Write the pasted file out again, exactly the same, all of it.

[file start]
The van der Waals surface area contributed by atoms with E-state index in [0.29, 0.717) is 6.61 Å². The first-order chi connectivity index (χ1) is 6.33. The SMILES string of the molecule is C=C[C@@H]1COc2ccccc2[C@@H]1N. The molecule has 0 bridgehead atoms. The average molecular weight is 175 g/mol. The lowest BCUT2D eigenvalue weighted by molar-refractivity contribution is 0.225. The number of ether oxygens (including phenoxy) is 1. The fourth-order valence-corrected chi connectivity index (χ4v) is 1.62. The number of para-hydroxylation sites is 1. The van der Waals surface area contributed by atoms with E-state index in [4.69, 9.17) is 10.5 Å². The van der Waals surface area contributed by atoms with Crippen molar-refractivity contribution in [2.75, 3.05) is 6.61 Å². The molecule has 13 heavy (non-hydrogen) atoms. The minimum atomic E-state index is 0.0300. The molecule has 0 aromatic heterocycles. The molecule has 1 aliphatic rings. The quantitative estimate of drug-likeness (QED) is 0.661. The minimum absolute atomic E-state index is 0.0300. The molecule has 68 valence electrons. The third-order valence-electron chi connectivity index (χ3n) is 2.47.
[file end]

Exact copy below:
The van der Waals surface area contributed by atoms with E-state index in [0.29, 0.717) is 6.61 Å². The first-order chi connectivity index (χ1) is 6.33. The SMILES string of the molecule is C=C[C@@H]1COc2ccccc2[C@@H]1N. The molecule has 0 bridgehead atoms. The average molecular weight is 175 g/mol. The lowest BCUT2D eigenvalue weighted by molar-refractivity contribution is 0.225. The number of ether oxygens (including phenoxy) is 1. The fourth-order valence-corrected chi connectivity index (χ4v) is 1.62. The number of para-hydroxylation sites is 1. The van der Waals surface area contributed by atoms with E-state index in [4.69, 9.17) is 10.5 Å². The van der Waals surface area contributed by atoms with Crippen molar-refractivity contribution in [2.75, 3.05) is 6.61 Å². The molecule has 13 heavy (non-hydrogen) atoms. The minimum atomic E-state index is 0.0300. The molecule has 0 aromatic heterocycles. The molecule has 1 aliphatic rings. The quantitative estimate of drug-likeness (QED) is 0.661. The minimum absolute atomic E-state index is 0.0300. The molecule has 68 valence electrons. The third-order valence-electron chi connectivity index (χ3n) is 2.47.